Wed | Sep 19, 2018

Gay stalker! - Worker’s contract not renewed after he reported being sexually harassed by male manager

Published:Sunday | March 11, 2018 | 12:00 AMNadine Wilson-Harris

Landing a lucrative job at a resort on the north coast was like a dream come true for Kingston resident David Harper*, but it wasn't long before his workplace started to feel like a battlefield due to the constant sexual harassment he experienced from a male senior director and then a manager at the hotel.

In retrospect, Harper feels he was handpicked for the post at the job fair which the hotel hosted to recruit prospective employees, because the senior director had a sexual interest in him.

"From the get-go, he did have an unusual interest, but I just really thought it was a case where he thought I had a lot more potential and he was really trying to push me," Harper told The Sunday Gleaner.

He said the director had asked him, during the job fair, whether he was gay or bisexual, or if he had children or was married, but the 30-odd-year-old recruit assumed he was asking because he wanted to gauge his level of tolerance.

"I assumed that it was really because you are going to be dealing with hotel guests and usually they want you to have an open mind or be tolerant, as guests can be from different persuasions. So I gave them the politically correct answer that yes, I am tolerant and I understand that people have different likes," said Harper.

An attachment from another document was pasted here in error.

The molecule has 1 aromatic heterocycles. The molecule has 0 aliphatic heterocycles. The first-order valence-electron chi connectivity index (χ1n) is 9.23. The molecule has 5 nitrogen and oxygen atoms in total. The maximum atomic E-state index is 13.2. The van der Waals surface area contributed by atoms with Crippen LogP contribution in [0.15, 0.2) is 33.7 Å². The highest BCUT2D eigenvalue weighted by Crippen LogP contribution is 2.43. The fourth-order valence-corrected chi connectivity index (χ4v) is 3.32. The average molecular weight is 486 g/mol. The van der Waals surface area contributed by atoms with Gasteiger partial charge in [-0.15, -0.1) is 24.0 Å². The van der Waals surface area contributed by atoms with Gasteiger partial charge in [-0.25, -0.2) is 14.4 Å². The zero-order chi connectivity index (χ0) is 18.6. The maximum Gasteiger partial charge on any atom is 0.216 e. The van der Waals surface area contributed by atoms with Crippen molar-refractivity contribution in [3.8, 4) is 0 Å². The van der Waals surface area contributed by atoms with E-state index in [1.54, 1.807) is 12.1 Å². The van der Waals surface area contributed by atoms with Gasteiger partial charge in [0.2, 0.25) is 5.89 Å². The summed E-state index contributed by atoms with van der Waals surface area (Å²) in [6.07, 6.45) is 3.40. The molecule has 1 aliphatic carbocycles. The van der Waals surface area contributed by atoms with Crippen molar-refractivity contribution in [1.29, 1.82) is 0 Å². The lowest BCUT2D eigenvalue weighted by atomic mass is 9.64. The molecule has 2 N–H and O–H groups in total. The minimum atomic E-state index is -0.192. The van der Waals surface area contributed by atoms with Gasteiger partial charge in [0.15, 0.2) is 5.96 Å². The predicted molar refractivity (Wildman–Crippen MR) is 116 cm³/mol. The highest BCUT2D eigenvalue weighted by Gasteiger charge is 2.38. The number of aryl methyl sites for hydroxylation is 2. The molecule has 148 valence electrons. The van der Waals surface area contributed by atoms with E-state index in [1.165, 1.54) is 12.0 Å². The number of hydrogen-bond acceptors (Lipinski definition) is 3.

He eventually learnt that the director was openly gay, and within the first week of his employment, the senior hotel worker started making comments which made him very uncomfortable. On occasions he would message Harper to tell him he was handsome, and there were regular invitations for him to join the director for a drink.

"I just tried to be polite and respectable," said Harper who was hired on a contractual basis and did not want to do, or say, anything to jeopardise his chances of having his contract renewed.

"I pretty much tried to brush it aside because I was travelling back to Kingston most weekends. I was like, bwoy you know I am busy this weekend, I won't be here, so that would usually be my excuse," he said.

As if trying to deflect the interest of his senior manager wasn't already difficult, Harper said another manager at the hotel started making sexually suggestive statements to him. But as he did with the first, he tried to be tactful.

Reviews showed that Harper was doing a good job, and so when the senior director told him of an opening for a management position, he was hopeful. But then the senior manager's attitude changed when he again refused to go out with him after they had discussed the prospective position.

Instead of being considered for the post, Harper was transferred to another hotel where the senior director still wielded a lot of influence.

"My job was made much more difficult in terms of being assigned longer shifts. Usually, it would be a case where you would work either morning or evening shift and you would be paired with another person, but in my case, I wasn't, so for nearly two to three months, it was not the case," said Harper.